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Improvements in Sound Technology

Improvements in Sound Technology

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Fig. 11. VocalZoom uses an infrared range finder to measure skin vibration when speaking to implement a high precision microphone that is essentially unaffected by ambient noise.

 

If you think there has not been much change in audio technology recently, then you missed the 2017 Consumer Electronics Show where a host of new technologies and products were on display. This is in addition to the plethora of Bluetooth earbuds that use wireless charging in addition to wireless connectivity.

One new technology was hidden in a corridor at Honda’s booth. VocalZoom was showing off its Human Machine Communications (HMC) sensor (Fig. 1). This high-precision microphone uses optics instead of sound vibrations through the air as with conventional audio microphones. The optical system implements an infrared range finder that detects skin vibration of a person speaking. This is most apparent around the throat, but much of the face provides sufficient feedback for the sensor.

The sensor does need to be aimed at the face, but this is easy with many application scenarios from tracking a car driver’s voice to someone using an automated teller machine (ATM). A head mounted approach could also be used. The advantage of this approach is that only the voice-related vibrations are recorded, so noise cancellation is not required. The sensor is not applicable to all voice command input applications, but the ability to essentially eliminate ambient noise from the input is hard to overlook.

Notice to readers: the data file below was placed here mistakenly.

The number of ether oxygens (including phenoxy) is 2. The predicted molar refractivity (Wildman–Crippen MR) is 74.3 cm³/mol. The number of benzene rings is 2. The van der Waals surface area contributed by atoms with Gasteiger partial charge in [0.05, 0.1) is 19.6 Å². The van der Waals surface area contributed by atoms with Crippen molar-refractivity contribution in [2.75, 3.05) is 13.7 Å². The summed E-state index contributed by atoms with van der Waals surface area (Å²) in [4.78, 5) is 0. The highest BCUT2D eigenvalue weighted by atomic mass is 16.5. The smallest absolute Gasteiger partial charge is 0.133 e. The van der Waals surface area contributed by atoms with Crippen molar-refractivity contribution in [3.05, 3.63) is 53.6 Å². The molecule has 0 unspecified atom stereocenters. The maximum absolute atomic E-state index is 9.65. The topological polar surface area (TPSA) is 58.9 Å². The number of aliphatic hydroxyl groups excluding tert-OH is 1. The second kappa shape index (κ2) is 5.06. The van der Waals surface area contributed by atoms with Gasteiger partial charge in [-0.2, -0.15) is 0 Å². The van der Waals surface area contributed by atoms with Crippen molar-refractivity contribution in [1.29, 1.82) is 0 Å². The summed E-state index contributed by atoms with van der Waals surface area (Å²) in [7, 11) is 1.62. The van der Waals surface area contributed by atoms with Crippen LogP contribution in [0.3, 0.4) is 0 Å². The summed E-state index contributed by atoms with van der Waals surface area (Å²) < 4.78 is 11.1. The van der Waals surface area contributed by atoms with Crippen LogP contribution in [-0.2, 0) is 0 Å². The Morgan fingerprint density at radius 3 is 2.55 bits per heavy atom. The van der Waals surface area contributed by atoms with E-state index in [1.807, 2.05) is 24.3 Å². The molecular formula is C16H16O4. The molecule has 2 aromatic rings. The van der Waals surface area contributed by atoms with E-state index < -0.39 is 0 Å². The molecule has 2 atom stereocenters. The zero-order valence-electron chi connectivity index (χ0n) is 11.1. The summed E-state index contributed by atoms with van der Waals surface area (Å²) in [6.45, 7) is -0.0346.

Another key change in mobile audio is the use of USB Type-C connections instead of a headphone jack as with the latest Apple iPhone. Many have complained of the lack of a headphone jack, but the approach offers a range of advantages from a thinner device because of the Type-C connector to a digital audio interface. A USB audio device also provides better control and more information about the device to the operating system and applications using the device.

Fig. 22. Conexant’s tiny CX20988 is a low-cost, single chip link between a USB Type-C host and headphones/earphones.

 

Conexant’s tiny CX20988 (Fig. 2) is a low-cost Type-C audio CODEC that does not require a crystal, allowing it to fit into a very small package. It is available in a 3.09-mm2 WLCSP package. It delivers 24-bit stereo feedback with a 48 kHz sample rate and a five-band equalizer. It has a 1.5mA suspend current to minimize power requirements. It supports four-conductor headset jacks with auto-headset detection. It has multiple LED and button interfaces.

The slightly larger (5 mm2) CX20888 CODEC adds noise cancellation with features like a wake-on-voice trigger. It uses a 100 MHz, dual core, 32-bit DSP that utilizes a pair of PDM digital microphone interfaces (DMICs). 

Conexant also demonstrated an impressive smartphone application that works with the chip. It had the ability to disable noise cancellation and feed ambient sound into the headset so I could hear a person speaking to me without having to take off the earphones. It also provides significant listening and noise cancellations adjustment profiles.

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This file type includes high resolution graphics and schematics when applicable.
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